Content is more important than design – do we need any more proof?

In April I wrote an article for Smashing Magazine entitled ‘Designing for the Future Web‘. In it I laid out my thoughts and opinions on how our experience of the web would change over the next few years, and how we would need to adapt our thinking around design and content. The main points of the article were:

  1. The number of devices connected to the internet would grow
  2. We would not be able to predict with any certainty where or how our sites would be seen
  3. To maintain a seamless customer experience, users should be able to have the same core experience regardless of the device, and switching from one to the other should present no challenge.
  4. To design for this we would need to concentrate on content structure first and visual design second, creating richer experiences for more capable devices.

Unsurprisingly, considering the general audience demographic of Smashing Magazine, this didn’t go down well with some of the readers. My favourite comments being:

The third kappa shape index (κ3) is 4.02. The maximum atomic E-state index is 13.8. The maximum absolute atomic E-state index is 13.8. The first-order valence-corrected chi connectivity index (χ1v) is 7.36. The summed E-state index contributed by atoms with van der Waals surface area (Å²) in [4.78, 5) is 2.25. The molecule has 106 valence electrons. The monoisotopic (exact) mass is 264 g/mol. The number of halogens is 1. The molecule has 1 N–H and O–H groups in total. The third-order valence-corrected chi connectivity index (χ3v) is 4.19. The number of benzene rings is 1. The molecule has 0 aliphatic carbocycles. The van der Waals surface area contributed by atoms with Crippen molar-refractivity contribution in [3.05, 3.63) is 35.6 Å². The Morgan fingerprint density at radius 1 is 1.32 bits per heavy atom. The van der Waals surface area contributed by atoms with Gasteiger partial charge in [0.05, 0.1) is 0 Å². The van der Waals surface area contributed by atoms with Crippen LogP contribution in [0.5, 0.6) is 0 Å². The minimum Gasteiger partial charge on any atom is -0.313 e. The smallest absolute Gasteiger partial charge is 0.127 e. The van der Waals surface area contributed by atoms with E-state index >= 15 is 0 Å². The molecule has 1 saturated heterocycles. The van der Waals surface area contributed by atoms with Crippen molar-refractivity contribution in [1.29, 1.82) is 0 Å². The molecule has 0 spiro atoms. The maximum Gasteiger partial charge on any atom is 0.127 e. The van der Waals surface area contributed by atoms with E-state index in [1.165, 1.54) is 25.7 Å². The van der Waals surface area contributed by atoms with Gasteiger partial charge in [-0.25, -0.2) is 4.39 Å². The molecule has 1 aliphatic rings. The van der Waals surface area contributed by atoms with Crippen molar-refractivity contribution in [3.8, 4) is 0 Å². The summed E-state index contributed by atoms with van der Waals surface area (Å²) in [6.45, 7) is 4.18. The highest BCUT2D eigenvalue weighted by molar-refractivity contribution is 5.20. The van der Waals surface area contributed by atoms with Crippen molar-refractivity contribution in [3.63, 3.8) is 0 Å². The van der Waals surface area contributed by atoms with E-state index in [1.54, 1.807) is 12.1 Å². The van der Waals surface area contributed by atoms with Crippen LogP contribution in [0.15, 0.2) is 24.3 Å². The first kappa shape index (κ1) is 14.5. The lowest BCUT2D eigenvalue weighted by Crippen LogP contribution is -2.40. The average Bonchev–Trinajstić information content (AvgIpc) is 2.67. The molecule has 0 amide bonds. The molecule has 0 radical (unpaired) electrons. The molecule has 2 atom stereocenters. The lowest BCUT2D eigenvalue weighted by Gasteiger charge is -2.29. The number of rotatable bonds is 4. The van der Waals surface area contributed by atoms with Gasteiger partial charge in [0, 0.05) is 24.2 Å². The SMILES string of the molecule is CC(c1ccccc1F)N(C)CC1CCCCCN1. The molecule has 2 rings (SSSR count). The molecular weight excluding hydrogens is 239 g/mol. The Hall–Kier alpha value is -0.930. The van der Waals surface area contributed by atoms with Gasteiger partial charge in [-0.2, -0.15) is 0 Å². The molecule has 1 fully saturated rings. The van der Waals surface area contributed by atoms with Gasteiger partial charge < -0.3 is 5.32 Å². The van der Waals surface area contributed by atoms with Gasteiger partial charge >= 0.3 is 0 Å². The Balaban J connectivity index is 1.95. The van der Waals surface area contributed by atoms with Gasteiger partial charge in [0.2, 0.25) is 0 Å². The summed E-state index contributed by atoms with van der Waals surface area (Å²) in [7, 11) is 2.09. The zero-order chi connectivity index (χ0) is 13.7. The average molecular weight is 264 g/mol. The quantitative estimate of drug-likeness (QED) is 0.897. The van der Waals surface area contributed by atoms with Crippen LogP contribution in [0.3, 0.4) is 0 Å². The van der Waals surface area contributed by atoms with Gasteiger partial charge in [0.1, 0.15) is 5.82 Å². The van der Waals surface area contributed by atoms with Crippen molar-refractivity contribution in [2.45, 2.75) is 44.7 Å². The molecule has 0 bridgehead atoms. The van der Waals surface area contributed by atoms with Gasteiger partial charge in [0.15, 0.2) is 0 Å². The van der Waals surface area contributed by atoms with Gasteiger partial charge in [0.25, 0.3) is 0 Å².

i feel you my friend, as far from i know design is dead and designer swept away by the multitude of the wave. im thinking doing some admin/ Logistic work rather than be a creative. suck my balls corporate people – YR


…. that’s Fking RETARDED, please get better authors on here…. – Nick

Yes, I have taken that last comment slightly out of context, but it tickled me, what can you do? (He was actually talking about my views on keeping JavaScript off of first generation mobile phones).

Well, I’ll ready myself for more of the same, because, without a doubt, content is more important than design.

Go on then, tell us why